As noted above, signal path 110 is a means for communicating data from the controller (not shown) to the back projector 44. Each operational unit 104 and 105 includes a data input port through which it receives data from the controller via signal path 110. Tying the operational units 104 and 105 of back projector 44 to the controller is a control signal path 116. Although much of the back projection process for a given view is self-contained and is controlled locally by the back projector 44, the controller must load the memories 106, 108, 112 and 114, initiate and synchronize the back projection process for a given slice. The initiation and synchronization of these operations derive from the controller through path 116. Control signals representing the mode of operation of back projector 44 are conveyed over signal path 116 which connects to units 104 and 105. Although the precise electronic components which make up the control circuitry are not shown, the functional description of the back projector 44 will make such control circuitry or program quite evident to those skilled in the art.
As noted above, multiplier blocks 100 and 102 are preferably substantially identical. Referring to FIG. 6, each includes a pair of data inputs. Each also includes an output for the result of a multiply operation.
Still referring to FIG. 6, module 104 interpolates data which it receives from the LIN. MEM. memory device 112 and from the H. MEM. memory device 114. Thus the interpolator/adder 104 includes a LIN. MEM. address port (not shown) and a pair of LIN. MEM. data ports 130; and also includes a H. MEM. address port or terminal (not shown) and a pair of H. MEM. data ports 132. Linear interpolation is performed between the data received on the two LIN. MEM. data signal paths 130 and the two H. MEM. data signal paths 132, as functionally described below.
The various schematic components of the back projector 44 are preferably interconnected substantially as shown in FIG. 6. Signal path 118 interconnects the module 105 to the data port on 1/E memory device 106. Similarly, path 120 connects the data port on the 1/E2 memory device 108 to the module 102. The device 105 preferably includes registers which hold the 1/E and 1/E2 values so that they can be provided at the correct time to the multipliers 100 and 102.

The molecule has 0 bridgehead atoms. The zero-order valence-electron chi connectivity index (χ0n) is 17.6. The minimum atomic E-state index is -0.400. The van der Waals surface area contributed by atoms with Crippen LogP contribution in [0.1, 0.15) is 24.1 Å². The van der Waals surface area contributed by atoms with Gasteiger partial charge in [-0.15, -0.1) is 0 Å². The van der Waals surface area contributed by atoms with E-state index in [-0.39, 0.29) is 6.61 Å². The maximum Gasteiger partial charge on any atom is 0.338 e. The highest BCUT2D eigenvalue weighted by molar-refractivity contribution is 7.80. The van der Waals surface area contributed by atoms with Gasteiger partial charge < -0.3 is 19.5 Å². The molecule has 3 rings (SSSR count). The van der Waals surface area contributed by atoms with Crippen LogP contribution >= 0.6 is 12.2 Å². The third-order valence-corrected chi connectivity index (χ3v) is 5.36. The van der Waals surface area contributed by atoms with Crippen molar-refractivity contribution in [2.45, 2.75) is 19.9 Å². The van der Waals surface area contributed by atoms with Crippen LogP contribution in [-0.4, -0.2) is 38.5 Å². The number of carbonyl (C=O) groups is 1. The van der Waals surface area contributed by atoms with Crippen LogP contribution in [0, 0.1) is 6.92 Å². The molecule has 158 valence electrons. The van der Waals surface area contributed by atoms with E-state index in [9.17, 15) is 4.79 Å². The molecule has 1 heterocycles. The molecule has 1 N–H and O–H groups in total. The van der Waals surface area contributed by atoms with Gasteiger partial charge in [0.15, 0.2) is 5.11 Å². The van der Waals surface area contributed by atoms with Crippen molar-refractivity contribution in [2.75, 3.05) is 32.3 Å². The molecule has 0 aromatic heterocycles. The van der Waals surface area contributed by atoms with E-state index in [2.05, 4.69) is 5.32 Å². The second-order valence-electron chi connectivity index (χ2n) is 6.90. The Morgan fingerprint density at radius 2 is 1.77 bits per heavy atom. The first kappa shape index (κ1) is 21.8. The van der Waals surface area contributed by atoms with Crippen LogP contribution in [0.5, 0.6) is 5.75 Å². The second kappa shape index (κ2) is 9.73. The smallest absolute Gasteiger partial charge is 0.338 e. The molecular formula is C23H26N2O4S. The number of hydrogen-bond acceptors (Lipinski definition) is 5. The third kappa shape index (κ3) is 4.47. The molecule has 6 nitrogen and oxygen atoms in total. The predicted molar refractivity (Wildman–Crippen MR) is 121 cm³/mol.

Turning to the multiplier 100, it receives its two inputs from device 105 and its output is provided to interpolator/adder 104. Multiplier 102 receives its input from devices 104 and 105. The output of module 102 provides the results of the back projection for a given pixel at a given view.
As noted above, the interpolator/adder 104 draws its data from memory devices 112 and 114 via signal paths 130 and 132, respectively. The interpolator/adder 104 includes a pair of address output ports (not shown) for this purpose, a LIN. MEM. ADRS port and a H. MEM. ADRS port, connected respectively to the address ports (not shown) of memory devices 112 and 114.
Preferably, LIN. MEM. and H. MEM. are each made up of two memory modules, called the WD (word) and WD+1 (word plus one) memories 200 and 202. See FIG. 9. The WD and WD+1 memories contain the same data, but the data are shifted one memory location in the WD+1 memory in comparison to the WD memory. And, the WD and WD+1 memories have common address ports but isolated data ports. Therefore, when an address is simultaneously presented to the WD and WD+1 memories, the memories provide, in effect, adjacent data suitable for interpolation. This scheme clearly simplifies the address generation problem and allows the adjacent data to be accessed in parallel rather than sequentially. Generally, it has been found that doubling the memory size is less expensive than using a smaller memory and doubling the speed.
Referring again to FIG. 9, the LIN. MEM. and H. MEM. memory devices each include WD and WD+1 memory modules. The WD+1 memory module is directly loaded by the controller, while a delay register 204 is interposed between the controller and the WD memory module. Thus, when an address generator 206 operates sequentially to place data in location n of the WD+1 memory module, it places the same data in the n+1 location of the WD memory module.